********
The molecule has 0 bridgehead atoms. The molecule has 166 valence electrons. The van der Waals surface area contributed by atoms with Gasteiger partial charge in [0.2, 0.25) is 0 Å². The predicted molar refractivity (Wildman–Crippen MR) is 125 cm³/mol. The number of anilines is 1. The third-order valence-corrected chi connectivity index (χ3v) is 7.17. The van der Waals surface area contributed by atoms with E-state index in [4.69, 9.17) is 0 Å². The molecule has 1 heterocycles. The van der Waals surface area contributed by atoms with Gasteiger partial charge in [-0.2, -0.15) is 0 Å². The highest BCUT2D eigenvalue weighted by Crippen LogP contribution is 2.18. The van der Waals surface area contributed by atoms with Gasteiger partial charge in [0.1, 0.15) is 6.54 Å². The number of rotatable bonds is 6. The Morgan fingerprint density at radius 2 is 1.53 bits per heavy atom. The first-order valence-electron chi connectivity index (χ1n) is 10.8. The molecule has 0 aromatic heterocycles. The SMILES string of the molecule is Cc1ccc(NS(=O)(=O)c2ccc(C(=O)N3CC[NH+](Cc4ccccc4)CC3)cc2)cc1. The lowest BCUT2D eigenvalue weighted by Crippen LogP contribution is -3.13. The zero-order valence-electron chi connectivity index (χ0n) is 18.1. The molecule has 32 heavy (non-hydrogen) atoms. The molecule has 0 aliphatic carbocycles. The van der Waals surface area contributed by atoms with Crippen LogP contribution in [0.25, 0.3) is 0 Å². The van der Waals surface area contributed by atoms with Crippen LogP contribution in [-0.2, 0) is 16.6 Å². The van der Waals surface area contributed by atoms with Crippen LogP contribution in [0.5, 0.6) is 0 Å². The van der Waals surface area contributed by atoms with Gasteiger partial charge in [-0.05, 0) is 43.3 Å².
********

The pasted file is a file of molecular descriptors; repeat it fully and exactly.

The molecule has 0 bridgehead atoms. The molecule has 166 valence electrons. The van der Waals surface area contributed by atoms with Gasteiger partial charge in [0.2, 0.25) is 0 Å². The predicted molar refractivity (Wildman–Crippen MR) is 125 cm³/mol. The number of anilines is 1. The third-order valence-corrected chi connectivity index (χ3v) is 7.17. The van der Waals surface area contributed by atoms with E-state index in [4.69, 9.17) is 0 Å². The molecule has 1 heterocycles. The van der Waals surface area contributed by atoms with Gasteiger partial charge in [-0.2, -0.15) is 0 Å². The highest BCUT2D eigenvalue weighted by Crippen LogP contribution is 2.18. The van der Waals surface area contributed by atoms with Gasteiger partial charge in [0.1, 0.15) is 6.54 Å². The number of rotatable bonds is 6. The Morgan fingerprint density at radius 2 is 1.53 bits per heavy atom. The first-order valence-electron chi connectivity index (χ1n) is 10.8. The molecule has 0 aromatic heterocycles. The SMILES string of the molecule is Cc1ccc(NS(=O)(=O)c2ccc(C(=O)N3CC[NH+](Cc4ccccc4)CC3)cc2)cc1. The lowest BCUT2D eigenvalue weighted by Crippen LogP contribution is -3.13. The zero-order valence-electron chi connectivity index (χ0n) is 18.1. The molecule has 32 heavy (non-hydrogen) atoms. The molecule has 0 aliphatic carbocycles. The van der Waals surface area contributed by atoms with Crippen LogP contribution in [0.25, 0.3) is 0 Å². The van der Waals surface area contributed by atoms with Crippen LogP contribution in [-0.2, 0) is 16.6 Å². The van der Waals surface area contributed by atoms with Crippen LogP contribution in [0.5, 0.6) is 0 Å². The van der Waals surface area contributed by atoms with Gasteiger partial charge in [-0.05, 0) is 43.3 Å².